The tea was just right and she smiled to herself that her grandmother would be pleased. She closed her eyes and remembered the proper tea her grandmother had struggled to teach her -- as a child she'd been uninterested in learning anything that didn't have to do with numbers and computers and science. Her mother had been the clever one to introduce a lesson in thermodynamics, cleverly hidden inside a setting of tea. But even that had lasted only long enough for one afternoon, then Toshiko had been back to her books and learning about engines and molecules, and the tea set on her grandmother's table was left forgotten.
She'd looked up the proper ritual for serving tea, but though she'd practised it on her own, Toshiko felt as if she never had got it quite right. She thought perhaps her grandmother wouldn't mind, exactly, though she might have also said it was reason enough she should have listened when she had the chance.
She hadn't known her grandmother very well, been too young when the old woman had died, but Toshiko thought she'd been a very strict and impatient woman with the antics of her grandchildren.
Toshiko held the tea cup in her hands, and looked across the table to the empty cushions.
Happy Birthday, Mother, she whispered, and she calmly sipped her tea.
Owen thought very seriously about firing the lot of them. Walking along the aisle between the beds, he glanced at the scanner and checked the chart he'd left at the foot of each one. Making notations, noticing what changes he'd expected and what changes he hadn't -- he thought very seriously about firing each and every last one of them.
"You would think Torchwood agents would have sense enough to come in out of the rain," he said for the fifth time, knowing it wouldn't do any more good now than it had the first time he'd said it.
He had to admit Suzie and Tosh looked quite miserable, each one huddled underneath blankets -- Toshiko shivering and Suzie complaining of the fever that was finally starting to come down.
Jack was lying on his side, looking away from them and muttering something about wouldn't they just kill him already.
"The flu won't kill you," Owen reminded him and ignored the hopeful look Jack gave him. "And even if you bitch and moan, I won't kill you for being annoying, so don't even bother." He smirked as the expression on Jack's face fell, and he continued down the row of beds. Ianto was sound asleep and thus was the only patient Owen wasn't irritated with.
Not that Ianto had shown any more sense than the rest of them, but he'd slept through most of his flu so far, and that was exactly the sort of patient Owen liked best. A silent one. "Does it say in our charter that digging up harmless, defunct, alien pottery shards is required, no matter how cold and rainy it is, and -- oh yeah, during flu season? Of course it wouldn't have mattered if you'd had your flu shots but -- wait, didn't I send out a memo last week? Who was it that actually followed my suggestions?"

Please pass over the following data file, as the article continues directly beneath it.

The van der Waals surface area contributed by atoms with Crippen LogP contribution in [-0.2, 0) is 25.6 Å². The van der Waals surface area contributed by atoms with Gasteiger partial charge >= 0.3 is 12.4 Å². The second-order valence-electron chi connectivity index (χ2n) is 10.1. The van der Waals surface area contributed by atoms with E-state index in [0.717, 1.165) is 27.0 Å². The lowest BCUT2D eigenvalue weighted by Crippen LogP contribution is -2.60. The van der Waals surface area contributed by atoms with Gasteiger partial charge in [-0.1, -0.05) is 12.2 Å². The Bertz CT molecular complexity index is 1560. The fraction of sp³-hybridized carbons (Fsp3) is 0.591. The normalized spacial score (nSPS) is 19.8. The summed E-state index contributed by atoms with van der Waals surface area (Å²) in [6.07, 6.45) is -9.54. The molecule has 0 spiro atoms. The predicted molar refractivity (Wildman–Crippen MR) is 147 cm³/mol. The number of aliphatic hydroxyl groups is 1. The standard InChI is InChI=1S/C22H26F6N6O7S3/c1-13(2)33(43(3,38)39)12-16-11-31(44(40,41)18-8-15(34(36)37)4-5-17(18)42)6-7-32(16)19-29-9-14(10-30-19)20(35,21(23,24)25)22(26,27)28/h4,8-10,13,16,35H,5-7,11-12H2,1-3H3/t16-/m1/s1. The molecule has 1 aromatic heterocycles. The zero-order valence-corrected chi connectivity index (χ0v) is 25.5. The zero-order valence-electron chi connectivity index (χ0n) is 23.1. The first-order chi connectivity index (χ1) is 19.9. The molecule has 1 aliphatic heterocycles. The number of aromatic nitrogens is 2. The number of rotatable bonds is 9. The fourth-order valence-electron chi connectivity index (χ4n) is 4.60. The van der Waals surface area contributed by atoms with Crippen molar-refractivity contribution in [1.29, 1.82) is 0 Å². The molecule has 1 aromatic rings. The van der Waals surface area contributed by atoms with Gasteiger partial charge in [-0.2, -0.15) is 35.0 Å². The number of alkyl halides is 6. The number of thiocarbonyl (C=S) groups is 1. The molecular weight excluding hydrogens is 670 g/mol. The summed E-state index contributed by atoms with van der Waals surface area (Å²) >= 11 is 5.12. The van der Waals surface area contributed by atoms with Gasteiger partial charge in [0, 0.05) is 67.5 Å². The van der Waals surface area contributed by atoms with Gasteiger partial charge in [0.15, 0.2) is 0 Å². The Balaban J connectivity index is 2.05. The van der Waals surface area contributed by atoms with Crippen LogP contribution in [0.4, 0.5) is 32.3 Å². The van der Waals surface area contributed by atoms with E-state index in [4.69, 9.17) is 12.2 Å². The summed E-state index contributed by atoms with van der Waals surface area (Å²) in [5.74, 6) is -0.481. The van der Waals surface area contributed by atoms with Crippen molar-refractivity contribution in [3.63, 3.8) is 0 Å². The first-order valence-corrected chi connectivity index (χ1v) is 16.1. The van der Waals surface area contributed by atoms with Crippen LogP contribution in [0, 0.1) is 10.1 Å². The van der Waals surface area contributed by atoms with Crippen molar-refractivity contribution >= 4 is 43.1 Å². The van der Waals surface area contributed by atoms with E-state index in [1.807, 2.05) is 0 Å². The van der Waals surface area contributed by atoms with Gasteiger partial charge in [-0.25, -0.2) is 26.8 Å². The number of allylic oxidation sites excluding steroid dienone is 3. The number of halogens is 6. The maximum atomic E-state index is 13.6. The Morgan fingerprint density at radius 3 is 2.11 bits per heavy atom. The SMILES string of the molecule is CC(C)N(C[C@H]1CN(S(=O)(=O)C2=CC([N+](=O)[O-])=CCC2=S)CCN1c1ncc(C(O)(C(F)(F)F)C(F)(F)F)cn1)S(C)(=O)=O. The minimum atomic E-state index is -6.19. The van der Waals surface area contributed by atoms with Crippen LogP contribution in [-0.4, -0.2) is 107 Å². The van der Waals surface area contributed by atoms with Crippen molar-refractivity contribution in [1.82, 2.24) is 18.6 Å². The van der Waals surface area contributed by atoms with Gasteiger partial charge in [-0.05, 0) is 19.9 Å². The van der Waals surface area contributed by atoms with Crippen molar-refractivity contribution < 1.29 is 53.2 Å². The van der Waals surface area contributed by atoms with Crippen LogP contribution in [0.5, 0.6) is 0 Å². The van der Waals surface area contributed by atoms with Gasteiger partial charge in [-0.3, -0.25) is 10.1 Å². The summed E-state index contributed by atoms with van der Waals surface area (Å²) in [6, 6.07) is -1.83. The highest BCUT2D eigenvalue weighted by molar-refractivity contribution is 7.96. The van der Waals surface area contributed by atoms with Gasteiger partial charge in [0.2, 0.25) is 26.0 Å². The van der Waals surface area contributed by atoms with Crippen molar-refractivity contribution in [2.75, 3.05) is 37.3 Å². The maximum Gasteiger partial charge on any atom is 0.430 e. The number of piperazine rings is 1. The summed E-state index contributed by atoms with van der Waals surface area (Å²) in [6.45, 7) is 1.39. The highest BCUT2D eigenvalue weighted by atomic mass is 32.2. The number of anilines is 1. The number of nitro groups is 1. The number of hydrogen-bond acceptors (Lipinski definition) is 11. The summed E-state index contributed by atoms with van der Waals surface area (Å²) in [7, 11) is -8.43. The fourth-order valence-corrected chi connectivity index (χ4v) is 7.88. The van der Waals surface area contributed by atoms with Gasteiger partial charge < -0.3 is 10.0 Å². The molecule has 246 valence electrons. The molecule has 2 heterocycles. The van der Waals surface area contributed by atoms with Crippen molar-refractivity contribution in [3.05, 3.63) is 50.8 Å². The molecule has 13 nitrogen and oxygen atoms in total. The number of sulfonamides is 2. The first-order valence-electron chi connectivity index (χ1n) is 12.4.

He looked around at his co-workers and -- almost -- felt badly about haranguing them. But he'd given himself a flu shot, and now here he was the only one not ill.
He decided he didn't feel badly, after all.
"We're very sorry, Owen," Toshiko said, sounding like death warmed over. Owen had to stop himself from looking too sympathetic as she looked up at him, looking as ill and he was sure she felt. "Could I have another blanket, please?"
Owen sighed. He pulled a blanket off the one un-used bed and draped it over her. "Has anyone learned a lesson about listening to the doctor on medical matters?" he asked.
There was a moment of silence, then a very soft, "No," came from Ianto's bed. Suzie and Jack both giggled, and Toshiko half-smiled even as her eyes slipped closed.
Owen glared. "Fine. Then we'll see who bothers to make soup and tea." He turned and headed for the door, listening and not hearing the apologies or hasty promises to do better next time.
As he left the room, he sighed, shook his head, and made his way to the break-room to put a kettle on.
He'd brew it strong, and bitter, and conveniently forget the honey. That would teach them.
She liked hot. She liked cold. She didn't really care for the in-betweens, when the air was the same as her skin and hard to properly feel. Even when it moved, blowing hard or soft it was always better when it was hot and cold.
She could taste it, then, and she could open her mouth as she soared and find all manner of interesting things to discover on the air's currents.
She tried to tell the Wingless Ones, asking them to let her out when the air was interesting, but they never seemed to understand her. That was fine, as they let her fly every morning and every evening in the Outside and, more often than not, the Outside Air was hot or cold.
The air on the inside was stale, and though it was full of scents, it was never properly full of the air she loved.
She clung to the spot near the door as her instincts told her it was almost time. There, right exactly on the dot, the door swung wide open. She flapped her wings and headed out for her morning flight, delighting as she discovered that today the air was cold.
She flew in delicious circles, tasting the cold and noting, as always, the Wingless One who most often let her out was there. He was holding the White Mug of Hot Brown Liquid in one hand and she took a dive towards it. He never seemed to mind sharing a drop of it with her, and she gathered a bit of it on all five of her feet as she skimmed the surface. Then she flapped her wings hard, rising into the air, and took one more circle around the Wingless One's head.
The morning air was wonderful, and she wished she could stay outside, just this once. But she'd promised -- in exchange for the safety of their hospitality on this planet and the food they provided, that she would remain safely inside the domicile they provided so her atomic structure would not leak radiation into their atmosphere and poison them. It would take several of their years for it to have a noticeable effect, but she hated to harm those who had shown her nothing but kindness, so she took her brief flights when they offered, and always returned safely home upon command.
The alarm's 'ding' sounded and she dove for the door of her domicile. The Wingless One reached in and removed the fluffy breaded substance he'd stored in their during her morning flight, and she waved an antenna at him in thanks, as she slipped inside. The door closed with a firm thunk and she headed for her dark corner, nestling herself once again in her home.
Perhaps one of the other Wingless Ones would have a bit of fluffy bread to warm up, and she would get another flight in the Outside. She rested and watched the door, and waited in eager excitement.